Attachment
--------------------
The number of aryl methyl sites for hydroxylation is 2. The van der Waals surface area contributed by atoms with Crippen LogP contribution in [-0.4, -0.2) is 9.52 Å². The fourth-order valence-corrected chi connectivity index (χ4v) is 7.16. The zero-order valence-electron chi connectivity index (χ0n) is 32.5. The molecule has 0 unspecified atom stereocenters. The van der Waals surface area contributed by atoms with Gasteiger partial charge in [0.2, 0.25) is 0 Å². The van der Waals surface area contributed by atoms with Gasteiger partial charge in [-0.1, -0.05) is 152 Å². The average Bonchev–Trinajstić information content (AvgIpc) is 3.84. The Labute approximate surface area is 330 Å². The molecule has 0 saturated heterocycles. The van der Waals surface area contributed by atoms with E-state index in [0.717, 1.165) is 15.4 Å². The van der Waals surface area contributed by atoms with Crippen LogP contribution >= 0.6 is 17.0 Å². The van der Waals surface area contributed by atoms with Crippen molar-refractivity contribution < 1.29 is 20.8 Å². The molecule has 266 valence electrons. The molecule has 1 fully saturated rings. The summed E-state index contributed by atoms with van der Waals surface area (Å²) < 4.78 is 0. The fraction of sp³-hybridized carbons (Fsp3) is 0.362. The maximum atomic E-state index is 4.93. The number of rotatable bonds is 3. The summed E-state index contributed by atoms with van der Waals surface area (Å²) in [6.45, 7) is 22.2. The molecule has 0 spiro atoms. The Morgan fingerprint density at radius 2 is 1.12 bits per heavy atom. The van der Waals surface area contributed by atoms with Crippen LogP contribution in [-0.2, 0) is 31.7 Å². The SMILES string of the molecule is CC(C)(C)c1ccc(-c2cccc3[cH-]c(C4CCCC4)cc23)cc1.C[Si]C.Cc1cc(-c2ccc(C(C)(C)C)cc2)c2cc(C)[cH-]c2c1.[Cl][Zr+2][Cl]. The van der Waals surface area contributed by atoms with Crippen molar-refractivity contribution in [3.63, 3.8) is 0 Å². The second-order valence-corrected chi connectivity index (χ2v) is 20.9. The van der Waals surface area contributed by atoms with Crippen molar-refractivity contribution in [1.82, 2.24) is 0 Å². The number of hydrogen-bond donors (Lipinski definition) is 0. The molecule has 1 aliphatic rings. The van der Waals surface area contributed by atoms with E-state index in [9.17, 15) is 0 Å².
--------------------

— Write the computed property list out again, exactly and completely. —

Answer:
The number of aryl methyl sites for hydroxylation is 2. The van der Waals surface area contributed by atoms with Crippen LogP contribution in [-0.4, -0.2) is 9.52 Å². The fourth-order valence-corrected chi connectivity index (χ4v) is 7.16. The zero-order valence-electron chi connectivity index (χ0n) is 32.5. The molecule has 0 unspecified atom stereocenters. The van der Waals surface area contributed by atoms with Gasteiger partial charge in [0.2, 0.25) is 0 Å². The van der Waals surface area contributed by atoms with Gasteiger partial charge in [-0.1, -0.05) is 152 Å². The average Bonchev–Trinajstić information content (AvgIpc) is 3.84. The Labute approximate surface area is 330 Å². The molecule has 0 saturated heterocycles. The van der Waals surface area contributed by atoms with E-state index in [0.717, 1.165) is 15.4 Å². The van der Waals surface area contributed by atoms with Crippen LogP contribution >= 0.6 is 17.0 Å². The van der Waals surface area contributed by atoms with Crippen molar-refractivity contribution < 1.29 is 20.8 Å². The molecule has 266 valence electrons. The molecule has 1 fully saturated rings. The summed E-state index contributed by atoms with van der Waals surface area (Å²) < 4.78 is 0. The fraction of sp³-hybridized carbons (Fsp3) is 0.362. The maximum atomic E-state index is 4.93. The number of rotatable bonds is 3. The summed E-state index contributed by atoms with van der Waals surface area (Å²) in [6.45, 7) is 22.2. The molecule has 0 spiro atoms. The Morgan fingerprint density at radius 2 is 1.12 bits per heavy atom. The van der Waals surface area contributed by atoms with Crippen LogP contribution in [-0.2, 0) is 31.7 Å². The SMILES string of the molecule is CC(C)(C)c1ccc(-c2cccc3[cH-]c(C4CCCC4)cc23)cc1.C[Si]C.Cc1cc(-c2ccc(C(C)(C)C)cc2)c2cc(C)[cH-]c2c1.[Cl][Zr+2][Cl]. The van der Waals surface area contributed by atoms with Crippen molar-refractivity contribution in [3.63, 3.8) is 0 Å². The second-order valence-corrected chi connectivity index (χ2v) is 20.9. The van der Waals surface area contributed by atoms with Crippen molar-refractivity contribution in [1.82, 2.24) is 0 Å². The number of hydrogen-bond donors (Lipinski definition) is 0. The molecule has 1 aliphatic rings. The van der Waals surface area contributed by atoms with E-state index in [9.17, 15) is 0 Å².